Policy bite from Canada : Advocating for Family Medicine internationally.

January, 2017

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This month’s Policy Bite is our first ‘external invite’ and has been written by Professor Katherine Rouleau of the Besrour Centre, which is linked with our WONCA Member Organization - the College of Family Physicians of Canada. Prof Rouleau’s submission shows how a member organization can try to impact on government through participating in an official consultation. We are grateful to her for sharing their example and thinking. Prof Amanda Howe, President.

The Policy Document

The Government of Canada has recently undertaken a public review and consultation to renew Canada’s international assistance policy and funding framework. The Besrour Centre of the College of Family Physicians of Canada submitted a response which highlighted the strengthening of global family medicine and primary care as a key element of Canada’s international development policy, and as a key pathway to health equity.
Link to response document
The response took into account aspects of the country’s political context – a recent election which brought forward key questions about the role Canada could and should play on the global stage, including the need to focus on women, and girls (including adolescent girls). The submission highlights the relevance and potential contribution of robust family medicine to a number of global health strategies. These include:

- the integration of the health agenda for women, adolescent girls, and girls beyond vertical programs, into a comprehensive health care approach;
- health systems strengthening and resiliency;
- the ability to address the emerging double burden of communicable and non-communicable diseases;
- the achievement of the Sustainable Development Goals;
- and the need to close the gap in human resources for health.

Ultimately, the impact of this submission on the health of individuals and communities around the world and on the ability of global family medicine to fulfil its potential, lies in our own ability, as a family medicine community, to present a coherent and well coordinated voice to beckon and guide the development of evermore robust and effective family medicine globally.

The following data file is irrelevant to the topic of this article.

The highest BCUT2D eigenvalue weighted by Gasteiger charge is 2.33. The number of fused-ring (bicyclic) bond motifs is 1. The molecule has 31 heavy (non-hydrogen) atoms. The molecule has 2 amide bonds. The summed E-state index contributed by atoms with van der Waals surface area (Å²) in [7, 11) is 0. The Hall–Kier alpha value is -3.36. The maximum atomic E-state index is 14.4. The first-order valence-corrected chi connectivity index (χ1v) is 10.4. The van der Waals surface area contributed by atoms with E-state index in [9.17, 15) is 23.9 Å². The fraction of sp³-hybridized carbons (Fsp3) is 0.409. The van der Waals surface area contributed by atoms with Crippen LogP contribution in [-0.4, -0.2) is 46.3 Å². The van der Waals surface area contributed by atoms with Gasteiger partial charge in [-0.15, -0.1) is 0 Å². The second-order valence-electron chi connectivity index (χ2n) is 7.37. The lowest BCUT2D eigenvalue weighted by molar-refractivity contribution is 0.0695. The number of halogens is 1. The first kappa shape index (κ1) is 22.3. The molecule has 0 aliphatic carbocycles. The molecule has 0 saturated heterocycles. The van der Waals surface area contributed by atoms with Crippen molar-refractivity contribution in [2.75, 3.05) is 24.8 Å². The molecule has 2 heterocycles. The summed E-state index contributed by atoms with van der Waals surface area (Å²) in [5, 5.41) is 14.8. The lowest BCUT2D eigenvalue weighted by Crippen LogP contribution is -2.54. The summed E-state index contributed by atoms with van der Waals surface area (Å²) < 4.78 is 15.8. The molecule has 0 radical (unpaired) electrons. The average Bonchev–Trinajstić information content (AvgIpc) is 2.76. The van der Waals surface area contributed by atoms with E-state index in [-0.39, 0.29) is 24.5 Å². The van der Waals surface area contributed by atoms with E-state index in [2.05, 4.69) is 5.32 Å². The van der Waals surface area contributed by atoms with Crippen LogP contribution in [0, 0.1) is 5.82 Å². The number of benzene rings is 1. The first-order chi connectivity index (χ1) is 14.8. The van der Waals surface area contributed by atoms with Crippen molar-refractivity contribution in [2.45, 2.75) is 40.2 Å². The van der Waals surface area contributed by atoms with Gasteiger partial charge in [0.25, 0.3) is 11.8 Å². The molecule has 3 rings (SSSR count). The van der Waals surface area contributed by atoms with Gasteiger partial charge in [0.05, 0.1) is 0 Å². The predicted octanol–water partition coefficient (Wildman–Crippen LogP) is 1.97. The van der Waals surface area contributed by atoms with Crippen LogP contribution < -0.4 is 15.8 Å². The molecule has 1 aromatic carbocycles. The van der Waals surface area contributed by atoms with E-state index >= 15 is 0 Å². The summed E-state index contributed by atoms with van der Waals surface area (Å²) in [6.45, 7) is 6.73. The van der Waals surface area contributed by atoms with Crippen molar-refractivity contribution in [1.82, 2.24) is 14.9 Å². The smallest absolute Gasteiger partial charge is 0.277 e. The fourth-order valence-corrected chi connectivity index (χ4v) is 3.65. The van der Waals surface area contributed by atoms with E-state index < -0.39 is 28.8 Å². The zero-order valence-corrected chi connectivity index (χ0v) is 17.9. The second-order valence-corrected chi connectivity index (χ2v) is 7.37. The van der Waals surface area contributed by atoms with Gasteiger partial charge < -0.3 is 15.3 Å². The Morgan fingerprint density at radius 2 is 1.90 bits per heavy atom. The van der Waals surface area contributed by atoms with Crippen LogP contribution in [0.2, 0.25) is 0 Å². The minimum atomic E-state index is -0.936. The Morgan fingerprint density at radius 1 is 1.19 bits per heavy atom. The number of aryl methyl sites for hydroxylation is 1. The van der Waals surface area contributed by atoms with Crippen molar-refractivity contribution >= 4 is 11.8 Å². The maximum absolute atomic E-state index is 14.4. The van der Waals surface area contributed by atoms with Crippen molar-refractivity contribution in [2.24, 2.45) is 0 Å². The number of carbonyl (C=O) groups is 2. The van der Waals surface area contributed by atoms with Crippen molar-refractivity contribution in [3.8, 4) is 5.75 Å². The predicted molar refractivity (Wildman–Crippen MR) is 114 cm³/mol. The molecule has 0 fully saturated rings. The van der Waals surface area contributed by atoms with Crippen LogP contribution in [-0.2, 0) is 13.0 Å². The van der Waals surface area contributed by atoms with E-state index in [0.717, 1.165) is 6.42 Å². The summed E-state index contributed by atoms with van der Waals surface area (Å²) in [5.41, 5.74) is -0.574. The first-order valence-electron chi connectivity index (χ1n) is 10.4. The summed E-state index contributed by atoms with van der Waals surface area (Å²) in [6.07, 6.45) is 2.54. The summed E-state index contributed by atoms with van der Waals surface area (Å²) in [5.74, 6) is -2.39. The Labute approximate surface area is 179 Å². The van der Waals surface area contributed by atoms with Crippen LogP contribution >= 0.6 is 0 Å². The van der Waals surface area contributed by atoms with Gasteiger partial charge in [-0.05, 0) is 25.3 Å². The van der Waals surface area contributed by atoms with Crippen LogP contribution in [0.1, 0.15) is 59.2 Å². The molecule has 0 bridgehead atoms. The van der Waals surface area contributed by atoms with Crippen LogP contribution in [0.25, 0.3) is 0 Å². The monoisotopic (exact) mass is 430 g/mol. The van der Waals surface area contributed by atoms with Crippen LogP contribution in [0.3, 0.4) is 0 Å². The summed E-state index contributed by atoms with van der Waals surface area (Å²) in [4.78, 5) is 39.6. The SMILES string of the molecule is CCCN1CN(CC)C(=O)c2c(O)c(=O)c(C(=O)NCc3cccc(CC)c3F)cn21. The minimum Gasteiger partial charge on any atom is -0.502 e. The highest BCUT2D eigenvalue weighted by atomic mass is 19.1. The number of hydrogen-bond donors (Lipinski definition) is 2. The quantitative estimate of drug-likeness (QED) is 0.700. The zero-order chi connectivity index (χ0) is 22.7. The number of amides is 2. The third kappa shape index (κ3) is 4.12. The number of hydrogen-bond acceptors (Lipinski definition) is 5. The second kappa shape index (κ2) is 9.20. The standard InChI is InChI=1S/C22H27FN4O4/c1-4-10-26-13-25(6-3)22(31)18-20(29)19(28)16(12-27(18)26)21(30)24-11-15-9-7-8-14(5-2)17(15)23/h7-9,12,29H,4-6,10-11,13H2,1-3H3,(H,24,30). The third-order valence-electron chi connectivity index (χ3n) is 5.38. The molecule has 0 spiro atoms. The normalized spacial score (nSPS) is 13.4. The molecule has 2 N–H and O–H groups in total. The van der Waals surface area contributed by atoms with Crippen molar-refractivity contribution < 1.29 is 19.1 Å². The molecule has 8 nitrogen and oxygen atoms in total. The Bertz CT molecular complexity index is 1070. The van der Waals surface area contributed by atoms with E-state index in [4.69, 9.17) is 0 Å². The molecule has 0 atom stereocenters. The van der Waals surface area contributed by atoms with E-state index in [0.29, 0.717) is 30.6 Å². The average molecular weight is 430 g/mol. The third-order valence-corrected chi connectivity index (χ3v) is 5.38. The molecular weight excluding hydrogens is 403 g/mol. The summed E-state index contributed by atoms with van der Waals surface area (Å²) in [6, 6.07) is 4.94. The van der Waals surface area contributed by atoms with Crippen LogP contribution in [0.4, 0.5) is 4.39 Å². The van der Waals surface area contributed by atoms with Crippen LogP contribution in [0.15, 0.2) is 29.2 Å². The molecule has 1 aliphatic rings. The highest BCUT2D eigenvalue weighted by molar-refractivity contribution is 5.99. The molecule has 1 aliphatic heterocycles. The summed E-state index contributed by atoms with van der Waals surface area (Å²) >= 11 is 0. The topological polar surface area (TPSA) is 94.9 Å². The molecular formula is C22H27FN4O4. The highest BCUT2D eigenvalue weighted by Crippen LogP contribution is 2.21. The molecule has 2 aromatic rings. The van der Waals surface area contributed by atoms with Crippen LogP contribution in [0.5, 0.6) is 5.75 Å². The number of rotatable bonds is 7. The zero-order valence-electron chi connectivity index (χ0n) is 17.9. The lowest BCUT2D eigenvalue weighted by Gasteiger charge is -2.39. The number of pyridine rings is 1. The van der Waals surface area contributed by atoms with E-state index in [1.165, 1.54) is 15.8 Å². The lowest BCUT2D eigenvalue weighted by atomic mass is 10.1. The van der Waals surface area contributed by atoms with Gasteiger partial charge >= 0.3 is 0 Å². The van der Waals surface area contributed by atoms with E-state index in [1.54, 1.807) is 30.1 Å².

Extract from Response document:

A strong primary health care system translates into healthy women, girls and children. In order to address inequity, robust primary care systems and family medicine must be developed to not only address the health needs of women, girls and children, but to do so in an integrated manner, anchoring care around the individual and the family for life and across all health issues. When a strong primary health care system is in place, women, girls and children receive all or most health services from a single point of service where they are known to the providers. Family medicine-oriented models of care, for example, can support pregnancy follow-up and delivery, provide quick in-time referrals, manage common and deadly children ailments, diarrheal, acute respiratory infections and malaria, early in the course of the illness and close to the patient’s family.

The Message

We share this with WONCA members in the hope that it shows how to describe family medicine as a necessary and key element of global health and international development efforts - an essential offering of robust health systems. It also paves the way for other low, middle and high income countries to similarly demand that family medicine be included as an essential pillar of health systems strengthening.

The Authors

Dr Katherine Rouleau
The Besrour Centre
College of Family Physicians of Canada

The Besrour Centre wishes to acknowledge Dr. Francois Couturier of Université de Sherbrooke and Ms Ophelia Michaelides of the Besrour Centre for their contribution to the original document.

More about the Besrour Centre

Feedback

Comment and questions are very welcome - these can be addressed to krouleau@cfpc.ca

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